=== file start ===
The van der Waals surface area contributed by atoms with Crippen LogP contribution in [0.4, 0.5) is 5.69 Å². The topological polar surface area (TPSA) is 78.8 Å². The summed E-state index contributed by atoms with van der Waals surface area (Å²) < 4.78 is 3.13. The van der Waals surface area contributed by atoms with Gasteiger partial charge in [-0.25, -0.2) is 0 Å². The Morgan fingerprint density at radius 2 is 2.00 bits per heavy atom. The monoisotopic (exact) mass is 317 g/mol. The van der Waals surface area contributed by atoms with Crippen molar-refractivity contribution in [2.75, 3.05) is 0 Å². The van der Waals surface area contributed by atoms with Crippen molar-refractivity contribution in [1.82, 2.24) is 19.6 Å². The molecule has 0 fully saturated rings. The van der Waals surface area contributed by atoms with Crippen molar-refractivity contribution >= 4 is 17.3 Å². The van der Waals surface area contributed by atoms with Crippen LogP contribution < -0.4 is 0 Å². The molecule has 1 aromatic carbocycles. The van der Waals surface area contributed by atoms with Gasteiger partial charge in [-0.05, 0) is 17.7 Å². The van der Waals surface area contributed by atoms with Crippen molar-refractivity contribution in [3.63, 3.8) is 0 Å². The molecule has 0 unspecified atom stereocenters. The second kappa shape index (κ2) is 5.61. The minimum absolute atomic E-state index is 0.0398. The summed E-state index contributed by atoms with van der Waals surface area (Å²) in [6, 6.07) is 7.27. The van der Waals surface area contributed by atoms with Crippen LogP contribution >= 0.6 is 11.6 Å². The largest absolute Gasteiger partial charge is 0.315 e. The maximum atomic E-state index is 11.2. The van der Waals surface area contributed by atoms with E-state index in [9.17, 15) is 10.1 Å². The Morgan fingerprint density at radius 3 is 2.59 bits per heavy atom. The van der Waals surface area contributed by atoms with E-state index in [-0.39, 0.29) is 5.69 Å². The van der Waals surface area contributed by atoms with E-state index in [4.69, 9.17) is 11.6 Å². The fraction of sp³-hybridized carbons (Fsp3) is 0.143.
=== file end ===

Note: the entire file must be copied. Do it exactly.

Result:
The van der Waals surface area contributed by atoms with Crippen LogP contribution in [0.4, 0.5) is 5.69 Å². The topological polar surface area (TPSA) is 78.8 Å². The summed E-state index contributed by atoms with van der Waals surface area (Å²) < 4.78 is 3.13. The van der Waals surface area contributed by atoms with Gasteiger partial charge in [-0.25, -0.2) is 0 Å². The Morgan fingerprint density at radius 2 is 2.00 bits per heavy atom. The monoisotopic (exact) mass is 317 g/mol. The van der Waals surface area contributed by atoms with Crippen molar-refractivity contribution in [2.75, 3.05) is 0 Å². The van der Waals surface area contributed by atoms with Crippen molar-refractivity contribution in [1.82, 2.24) is 19.6 Å². The molecule has 0 fully saturated rings. The van der Waals surface area contributed by atoms with Crippen molar-refractivity contribution >= 4 is 17.3 Å². The van der Waals surface area contributed by atoms with Crippen LogP contribution < -0.4 is 0 Å². The molecule has 1 aromatic carbocycles. The van der Waals surface area contributed by atoms with Gasteiger partial charge in [-0.05, 0) is 17.7 Å². The van der Waals surface area contributed by atoms with Crippen molar-refractivity contribution in [3.63, 3.8) is 0 Å². The molecule has 0 unspecified atom stereocenters. The second kappa shape index (κ2) is 5.61. The minimum absolute atomic E-state index is 0.0398. The summed E-state index contributed by atoms with van der Waals surface area (Å²) in [6, 6.07) is 7.27. The van der Waals surface area contributed by atoms with Crippen LogP contribution >= 0.6 is 11.6 Å². The largest absolute Gasteiger partial charge is 0.315 e. The maximum atomic E-state index is 11.2. The van der Waals surface area contributed by atoms with E-state index in [9.17, 15) is 10.1 Å². The Morgan fingerprint density at radius 3 is 2.59 bits per heavy atom. The van der Waals surface area contributed by atoms with E-state index in [-0.39, 0.29) is 5.69 Å². The van der Waals surface area contributed by atoms with E-state index in [4.69, 9.17) is 11.6 Å². The fraction of sp³-hybridized carbons (Fsp3) is 0.143.